Additionally, even if you wanted to do something about the injustice of Facebook nobody would have any idea how to put it in motion. You simply don’t have any realistic options. What would be your first attempt to resolve these grievances? Send Zuckerberg a friend request? An E-mail? Poke, snowball or mafia request? It simply isn’t feasible to do any of those things expecting an actual response that will solicit any sort of change. Another option you could have to engird change from the higher ups in Facebook would be to protest. But what would you do, switch to Myspace? Granted the popularity of
other social media sites like twitter is increasing, but save for Google, nothing comes close to the spheres of influence Facebook has. Moreover, Facebook’s recent acquisition of instagram for $1 billion makes a statement solidifying its place as a dot com supergiant. Like sleeping in on election day this fall will make absolutely no impact whether Obama returns for another term, your voice in the matters of Facebook’s corporate world make absolutely no difference.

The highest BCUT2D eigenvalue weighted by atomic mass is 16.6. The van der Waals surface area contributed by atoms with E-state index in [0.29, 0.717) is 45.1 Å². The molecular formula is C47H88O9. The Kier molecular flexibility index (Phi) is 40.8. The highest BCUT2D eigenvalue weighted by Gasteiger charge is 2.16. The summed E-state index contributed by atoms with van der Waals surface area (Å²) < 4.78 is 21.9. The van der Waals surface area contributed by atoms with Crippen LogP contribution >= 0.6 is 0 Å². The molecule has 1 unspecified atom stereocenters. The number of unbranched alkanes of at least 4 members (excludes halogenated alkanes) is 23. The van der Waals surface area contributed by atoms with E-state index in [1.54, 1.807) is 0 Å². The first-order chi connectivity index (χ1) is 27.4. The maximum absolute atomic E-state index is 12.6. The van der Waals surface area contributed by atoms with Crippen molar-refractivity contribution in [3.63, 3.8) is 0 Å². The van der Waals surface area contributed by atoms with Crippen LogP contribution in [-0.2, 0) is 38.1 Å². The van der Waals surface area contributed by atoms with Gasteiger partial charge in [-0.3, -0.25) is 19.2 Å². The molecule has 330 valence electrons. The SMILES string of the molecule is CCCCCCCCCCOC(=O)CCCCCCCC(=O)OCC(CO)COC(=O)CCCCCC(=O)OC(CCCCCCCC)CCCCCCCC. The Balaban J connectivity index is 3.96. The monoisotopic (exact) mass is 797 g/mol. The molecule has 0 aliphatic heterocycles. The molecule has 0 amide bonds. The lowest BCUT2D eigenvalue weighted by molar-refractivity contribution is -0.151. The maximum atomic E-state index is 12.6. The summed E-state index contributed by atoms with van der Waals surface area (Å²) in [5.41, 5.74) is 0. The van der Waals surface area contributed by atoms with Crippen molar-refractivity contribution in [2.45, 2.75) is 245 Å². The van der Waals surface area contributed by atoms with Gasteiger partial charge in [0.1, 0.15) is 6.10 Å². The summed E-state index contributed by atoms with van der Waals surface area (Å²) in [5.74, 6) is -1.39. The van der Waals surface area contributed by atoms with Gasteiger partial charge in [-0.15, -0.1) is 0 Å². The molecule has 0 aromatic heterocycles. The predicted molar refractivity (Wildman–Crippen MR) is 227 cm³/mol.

It sucks to be pregnant, obviously. Also, babies are disgusting, especially babies who haven’t been born yet. For some reason mothers-to-be still think it is appropriate to blast pictures of their new family member all over social media sites. If gay marriage is strong enough to get ignorant knee jerk reactions and pull voters to the polling booths, I don’t feel so bad admitting that I would vote for whichever president could make posting pictures of any living being from conception to post 6 months of age. This might be Mitt’s only way to get ahead, so he should take this suggestion without a grain of salt. Baby, fetus, and ultrasound photos do have a part in my daily ritual of stroking my ego. I can scroll through status updates and humor myself by seeing what horrible lives other people have and why I am so much better than them. Conversely, it also shows me the areas of my life that are lacking substance. All those awkward, ugly, annoying band girls bloomed late after high school to become beautiful young women, the nerdy kids are graduating early from Berkley, and that burnout kid who did lots of acid and dropped out? Yeah, he’s a big time drug dealer now and just bought his first house. There’s no way to spin some of the crazy things you see on facebook and you are left to assume that your life just isn’t as great as you thought it was fifteen seconds ago. Facebook’s dual function of making you think you have both the best and worst life in the world creates dissonance within our conscious realities. Our social identity feels good because it could be worse, yet our personal identity suffers because we doubt that we have lived up to our full potential. The split in our ego leaves room only to feel disgust at the thing that brought about the schism. Facebook’s credibility as a source of happiness is further mauled as the pain of our own lives grows yet a little more visible.